What BFC Expansion Means for DC
May 16, 2018 by BFC
Building On Good Hope
In the Community
Guest Author: George A. Jones, Chief Executive Officer
Bread for the City breaks ground tomorrow on a new 30,000 square foot Southeast Center that will replace our current facility in Ward 8.
The new building on 1710 Good Hope Road SE will replace our existing, at-capacity center on the same street. For the first time in Southeast, Bread for the City will offer the full menu of services and programs for which we are known.
I couldn’t be more excited to bring so many more resources to Ward 8. However, the groundbreaking – and what this groundbreaking means for the District – is somewhat bittersweet.
In my 22 years leading Bread for the City, DC has changed. The population has ballooned, businesses are thriving, and economic development can be seen from every corner of the city.
But not everyone is benefiting from these changes. In many ways, the need for our new Southeast Center highlights the disparate outcomes in the District, where a few have plenty and many struggle to get a little.
On paper, DC’s economy is experiencing tremendous growth. But meanwhile, our existing Southeast Center is currently at-capacity. The overcrowding has forced us to limit our hours and growth, including essential food and social services programs. To me, and to my staff at Bread for the City, this is unacceptable, and the new Southeast Center will be a beacon of Good Hope for the entire community.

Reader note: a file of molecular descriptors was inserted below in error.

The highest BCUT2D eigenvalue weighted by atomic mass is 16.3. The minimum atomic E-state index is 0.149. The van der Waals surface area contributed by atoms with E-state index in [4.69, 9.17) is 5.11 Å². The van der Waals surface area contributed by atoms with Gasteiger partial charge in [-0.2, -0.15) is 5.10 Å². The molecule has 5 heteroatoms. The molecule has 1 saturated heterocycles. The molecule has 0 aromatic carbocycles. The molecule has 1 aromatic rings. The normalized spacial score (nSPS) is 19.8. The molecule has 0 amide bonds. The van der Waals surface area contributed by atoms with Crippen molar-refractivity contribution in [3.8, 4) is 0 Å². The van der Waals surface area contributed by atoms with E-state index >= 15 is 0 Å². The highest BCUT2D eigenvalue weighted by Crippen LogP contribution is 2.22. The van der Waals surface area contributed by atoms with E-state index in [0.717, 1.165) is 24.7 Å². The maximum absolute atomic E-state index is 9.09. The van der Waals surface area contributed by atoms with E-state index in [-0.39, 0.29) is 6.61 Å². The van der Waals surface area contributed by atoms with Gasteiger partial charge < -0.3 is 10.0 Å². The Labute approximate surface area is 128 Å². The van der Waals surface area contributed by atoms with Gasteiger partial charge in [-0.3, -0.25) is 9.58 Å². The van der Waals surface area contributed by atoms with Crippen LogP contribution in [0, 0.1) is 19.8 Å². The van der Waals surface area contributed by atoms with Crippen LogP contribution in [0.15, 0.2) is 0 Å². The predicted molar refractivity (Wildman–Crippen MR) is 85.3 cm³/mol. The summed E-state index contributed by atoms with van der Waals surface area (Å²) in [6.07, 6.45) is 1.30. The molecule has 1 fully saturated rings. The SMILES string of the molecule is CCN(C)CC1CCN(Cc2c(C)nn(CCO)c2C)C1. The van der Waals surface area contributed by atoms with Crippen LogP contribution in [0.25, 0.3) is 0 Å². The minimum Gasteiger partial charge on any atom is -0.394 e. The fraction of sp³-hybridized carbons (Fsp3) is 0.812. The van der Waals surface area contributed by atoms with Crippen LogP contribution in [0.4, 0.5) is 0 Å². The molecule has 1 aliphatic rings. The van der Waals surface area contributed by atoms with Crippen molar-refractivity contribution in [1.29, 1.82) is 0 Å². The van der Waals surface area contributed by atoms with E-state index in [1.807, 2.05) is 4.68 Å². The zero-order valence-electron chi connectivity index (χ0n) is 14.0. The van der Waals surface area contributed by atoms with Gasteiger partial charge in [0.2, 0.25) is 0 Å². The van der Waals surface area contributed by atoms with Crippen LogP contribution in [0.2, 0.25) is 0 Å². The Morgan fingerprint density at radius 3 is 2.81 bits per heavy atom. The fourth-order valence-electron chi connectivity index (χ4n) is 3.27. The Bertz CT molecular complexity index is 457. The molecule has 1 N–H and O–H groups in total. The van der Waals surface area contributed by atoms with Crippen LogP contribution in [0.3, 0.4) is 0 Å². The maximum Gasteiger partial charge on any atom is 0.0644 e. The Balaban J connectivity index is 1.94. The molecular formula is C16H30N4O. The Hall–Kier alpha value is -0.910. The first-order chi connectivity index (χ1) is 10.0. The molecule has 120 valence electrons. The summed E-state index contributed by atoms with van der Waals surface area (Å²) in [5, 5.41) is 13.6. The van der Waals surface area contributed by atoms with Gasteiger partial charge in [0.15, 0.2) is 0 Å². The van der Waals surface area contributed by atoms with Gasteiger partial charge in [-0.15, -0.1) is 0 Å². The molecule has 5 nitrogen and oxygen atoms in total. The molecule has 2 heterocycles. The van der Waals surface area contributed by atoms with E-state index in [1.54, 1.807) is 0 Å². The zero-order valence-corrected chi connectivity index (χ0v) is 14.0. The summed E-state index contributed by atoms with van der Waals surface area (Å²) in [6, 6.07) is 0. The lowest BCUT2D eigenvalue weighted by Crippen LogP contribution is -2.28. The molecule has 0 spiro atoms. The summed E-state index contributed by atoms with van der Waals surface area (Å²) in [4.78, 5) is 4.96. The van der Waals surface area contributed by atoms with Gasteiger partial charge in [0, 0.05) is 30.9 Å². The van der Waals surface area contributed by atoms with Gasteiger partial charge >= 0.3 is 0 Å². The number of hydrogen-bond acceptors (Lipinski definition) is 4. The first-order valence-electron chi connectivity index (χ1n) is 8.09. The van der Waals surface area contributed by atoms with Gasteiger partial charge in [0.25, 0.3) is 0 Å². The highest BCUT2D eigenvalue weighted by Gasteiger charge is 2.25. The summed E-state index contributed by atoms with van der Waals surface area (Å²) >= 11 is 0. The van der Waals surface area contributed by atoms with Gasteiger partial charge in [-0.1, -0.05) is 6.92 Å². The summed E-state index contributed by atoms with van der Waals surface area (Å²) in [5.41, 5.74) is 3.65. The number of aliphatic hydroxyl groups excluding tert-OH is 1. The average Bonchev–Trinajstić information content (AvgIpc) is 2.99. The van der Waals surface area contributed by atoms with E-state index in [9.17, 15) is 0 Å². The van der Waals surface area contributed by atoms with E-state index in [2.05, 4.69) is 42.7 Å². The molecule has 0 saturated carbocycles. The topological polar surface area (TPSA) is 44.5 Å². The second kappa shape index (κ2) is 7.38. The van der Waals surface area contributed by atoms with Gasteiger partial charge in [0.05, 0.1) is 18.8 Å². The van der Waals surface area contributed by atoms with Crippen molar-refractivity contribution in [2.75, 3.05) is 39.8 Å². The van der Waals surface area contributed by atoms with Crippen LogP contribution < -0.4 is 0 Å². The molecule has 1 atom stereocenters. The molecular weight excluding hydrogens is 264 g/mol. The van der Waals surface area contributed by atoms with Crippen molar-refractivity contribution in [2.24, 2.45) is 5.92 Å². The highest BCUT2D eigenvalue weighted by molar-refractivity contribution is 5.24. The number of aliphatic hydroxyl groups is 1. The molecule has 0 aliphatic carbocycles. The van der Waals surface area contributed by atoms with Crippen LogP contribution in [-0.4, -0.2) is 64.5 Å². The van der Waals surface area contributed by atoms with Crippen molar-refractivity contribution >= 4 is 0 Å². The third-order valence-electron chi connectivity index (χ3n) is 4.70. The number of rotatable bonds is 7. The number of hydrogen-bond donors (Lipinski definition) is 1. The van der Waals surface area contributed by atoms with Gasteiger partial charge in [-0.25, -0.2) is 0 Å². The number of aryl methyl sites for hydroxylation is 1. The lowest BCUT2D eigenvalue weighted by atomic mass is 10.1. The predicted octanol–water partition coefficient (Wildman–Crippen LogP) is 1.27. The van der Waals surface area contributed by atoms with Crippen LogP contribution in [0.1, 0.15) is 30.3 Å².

The new Bread for the City Southeast Center will bring much-needed primary medical, dental, vision, and behavioral health care to the community. The new clinics, and wellness spaces — including a fitness center and locker rooms, private counseling rooms, classrooms, and kid-friendly spaces — will provide clients with the resources to make a sustained investment in their physical and mental health.
We’ll be able to treat 2,000 patients, provide behavioral health care to 1,000 patients, dental care to 1,000 patients, and vision care to 500 patients — all in our very first Southeast DC medical clinic. This is not only good for our clients, it’s good for the District: according to the DC Fiscal Policy Institute, the District could save $34M in emergency room visit costs if all residents had regular access to primary care like the services our new building will provide.
In addition to our health and wellness areas, the building will feature a new jobs center with a smart classroom, computer lab, counseling rooms, and training spaces. We will double the number of participants in our Pre-Employment Program (PEP), which provides job seekers with training, mentorship, case management, paid internship opportunities, and long-term support to address unemployment in Wards 7 and 8.
I am grateful to our board, staff, volunteers, and community partners who helped bring the phrase “Building on Good Hope” off the page it was written on and into the lives of our clients.
For more than 40 years, we have been at the front in DC’s fight against poverty and systemic racism. The new building on Good Hope Road SE allows us to continue the fight for a more just and equitable District.
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